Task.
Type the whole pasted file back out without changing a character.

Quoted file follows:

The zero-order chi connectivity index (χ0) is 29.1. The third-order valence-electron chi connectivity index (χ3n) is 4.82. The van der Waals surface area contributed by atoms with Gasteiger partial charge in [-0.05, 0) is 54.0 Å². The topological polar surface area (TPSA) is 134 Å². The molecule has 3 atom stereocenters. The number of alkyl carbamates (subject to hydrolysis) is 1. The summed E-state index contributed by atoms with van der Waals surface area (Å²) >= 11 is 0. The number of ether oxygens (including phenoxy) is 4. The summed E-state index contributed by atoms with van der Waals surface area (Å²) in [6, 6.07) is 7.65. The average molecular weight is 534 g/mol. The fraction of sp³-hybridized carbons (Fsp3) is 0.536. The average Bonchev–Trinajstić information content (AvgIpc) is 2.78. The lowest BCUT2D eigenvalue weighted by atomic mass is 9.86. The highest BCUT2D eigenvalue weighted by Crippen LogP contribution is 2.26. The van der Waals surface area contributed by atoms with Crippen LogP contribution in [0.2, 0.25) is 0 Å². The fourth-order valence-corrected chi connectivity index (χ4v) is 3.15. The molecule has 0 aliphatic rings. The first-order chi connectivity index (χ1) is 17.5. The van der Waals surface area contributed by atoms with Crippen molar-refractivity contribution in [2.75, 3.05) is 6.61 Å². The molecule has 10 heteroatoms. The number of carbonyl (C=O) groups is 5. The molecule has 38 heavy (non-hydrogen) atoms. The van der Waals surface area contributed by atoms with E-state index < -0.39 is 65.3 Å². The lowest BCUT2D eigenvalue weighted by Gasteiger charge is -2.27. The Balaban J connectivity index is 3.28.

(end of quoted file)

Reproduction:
The zero-order chi connectivity index (χ0) is 29.1. The third-order valence-electron chi connectivity index (χ3n) is 4.82. The van der Waals surface area contributed by atoms with Gasteiger partial charge in [-0.05, 0) is 54.0 Å². The topological polar surface area (TPSA) is 134 Å². The molecule has 3 atom stereocenters. The number of alkyl carbamates (subject to hydrolysis) is 1. The summed E-state index contributed by atoms with van der Waals surface area (Å²) >= 11 is 0. The number of ether oxygens (including phenoxy) is 4. The summed E-state index contributed by atoms with van der Waals surface area (Å²) in [6, 6.07) is 7.65. The average molecular weight is 534 g/mol. The fraction of sp³-hybridized carbons (Fsp3) is 0.536. The average Bonchev–Trinajstić information content (AvgIpc) is 2.78. The lowest BCUT2D eigenvalue weighted by atomic mass is 9.86. The highest BCUT2D eigenvalue weighted by Crippen LogP contribution is 2.26. The van der Waals surface area contributed by atoms with Crippen LogP contribution in [0.2, 0.25) is 0 Å². The fourth-order valence-corrected chi connectivity index (χ4v) is 3.15. The molecule has 0 aliphatic rings. The first-order chi connectivity index (χ1) is 17.5. The van der Waals surface area contributed by atoms with Crippen molar-refractivity contribution in [2.75, 3.05) is 6.61 Å². The molecule has 10 heteroatoms. The number of carbonyl (C=O) groups is 5. The molecule has 38 heavy (non-hydrogen) atoms. The van der Waals surface area contributed by atoms with E-state index < -0.39 is 65.3 Å². The lowest BCUT2D eigenvalue weighted by Gasteiger charge is -2.27. The Balaban J connectivity index is 3.28.